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Zebra_BillBurn.jpeg Timothy Inklebarger
Zebra Technologies CEO Bill Burns showcases the Lincolnshire, Ill.-based tech company at its 2024 Innovation Day event.

VIDEO: Zebra raises $500M, showcases self-checkout tech

New computer vision from the global tech company aims to reduce shoplifting

It’s been a challenging few years for Zebra Technologies, an Illinois-based company that designs and manufactures a wide array of products and services used in grocery stores and other retail operations.

But the company, which runs 122 facilities and employs nearly 10,000 people across the globe, got some good news in late May with the announcement that it completed its private offering of $500 million in unsecured notes.

The proceeds of $492 million will be used to repay outstanding debts of $172 million, Zebra said in a May 28 filing with the Securities and Exchange Commission. The remainder will be used for “general corporate purposes, including to replenish cash on hand following repayment of its receivables financing facility…” 

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The company, which manufactures mobile computers, barcode scanners, radio frequency identification devices (RFID), and more, noted in its 2023 annual report that it faced global cost inflation headwinds, rising interest rates, and a strong U.S. dollar “which have negatively impacted our current year results.”  

“As the year progressed, we experienced a broad-based decline in customer demand across our core product offerings. Demand declines were most pronounced in our mobile computing and printing businesses …” the company noted.

Net sales declined in 2023 to $4.58 billion compared to $5.78 billion the previous year, and operating income dropped about 9% to $481 million from 2022. Net income experienced a year-over-year decline of 36% to $296 million, or $5.72 per diluted share. 

In the first quarter of 2024, Zebra continued to face challenges, but the company’s financial results improved from the fourth quarter of 2023, due in part to a 16.5% increase in revenues quarter over quarter.

“Total net sales decreased $230 million or 16.4% compared to the prior year reflecting declines in both of our segments primarily due to continued softness across our end markets in all regions,” the company said in the Q1 2024 report. 

In mid-May, Supermarket News visited Zebra Technologies’ headquarters in Lincolnshire, Ill., for its Innovation Day event which showcased some of the company’s newest innovations, such as its self-checkout technology that uses computer vision to reduce theft.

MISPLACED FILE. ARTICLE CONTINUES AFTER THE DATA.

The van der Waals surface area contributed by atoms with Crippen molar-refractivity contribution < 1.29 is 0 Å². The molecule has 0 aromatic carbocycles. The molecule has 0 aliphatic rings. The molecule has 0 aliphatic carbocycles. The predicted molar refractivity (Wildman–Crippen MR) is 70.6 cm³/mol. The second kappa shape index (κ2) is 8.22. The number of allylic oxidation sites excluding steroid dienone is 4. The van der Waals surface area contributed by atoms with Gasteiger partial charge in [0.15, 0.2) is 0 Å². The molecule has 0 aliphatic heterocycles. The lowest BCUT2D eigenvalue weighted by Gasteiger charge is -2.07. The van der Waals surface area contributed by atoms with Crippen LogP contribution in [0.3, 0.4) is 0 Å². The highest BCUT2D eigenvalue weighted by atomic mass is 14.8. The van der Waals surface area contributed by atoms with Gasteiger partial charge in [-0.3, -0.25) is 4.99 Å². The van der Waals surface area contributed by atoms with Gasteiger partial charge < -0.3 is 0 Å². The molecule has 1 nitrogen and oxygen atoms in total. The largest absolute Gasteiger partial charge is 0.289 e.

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Zebra Technologies CEO Bill Burns said in an interview following the presentation that self-checkout is having a moment — some of the biggest retailers in the country like Dollar General, Walmart, Target, Safeway, and others, are pulling back on the technology, frequently citing shrink as the culprit. 

“Self-checkout is a key to many of our customers, despite the fact that there’s a bit of noise around it right now,” Burns said. “I think the key is, how do you get people through self-checkout faster?

“I think it’s interesting because in Europe, it’s all about self-scan. All European retailers use a handheld device; the customers come in, they use their customer card or their loyalty card, then they scan their own groceries and use their own bag, and in the U.S., it’s just never taken off here.”

Self-scan evolved differently in the U.S. because many stores don’t have a loyalty program and many don’t want one. “So people would grab the self-scanner, go do whatever they want in the store, and then there was a loss prevention issue associated because they didn’t pay until the very end with a credit card.”

That led to less diligence in determining that all products had been scanned, because many stores were unaware who the customers were until they reached the point of checkout. 

Other U.S. stores tried allowing customers to use their own mobile device through an app as they filled their baskets, but that also posed a problem, according to Burns. 

“I think what failed there is customers want to use their phone for other stuff,” he said. “They want to text, you know, someone at home saying, ‘Hey, can you go check if we have Cheerios?’ They want to listen to music. They don’t want to use their device to scan in the supermarket.”

In his Innovation Day presentation to investors, Burns said the company’s position as a leader in mobile computing, scanning, and printing presents opportunities for Zebra to capture emerging markets. 

Those expansion areas, for instance, include Zebra’s retail software leveraging its mobile device technology, Burns added. Machine vision, fixed industrial scanning, and robotics are also areas of expansion and new areas of investment for Zebra, he said.

The tech company’s core business combined with adjacent expansion markets is “going to drive our 5% to 7% growth,” Burns concluded.


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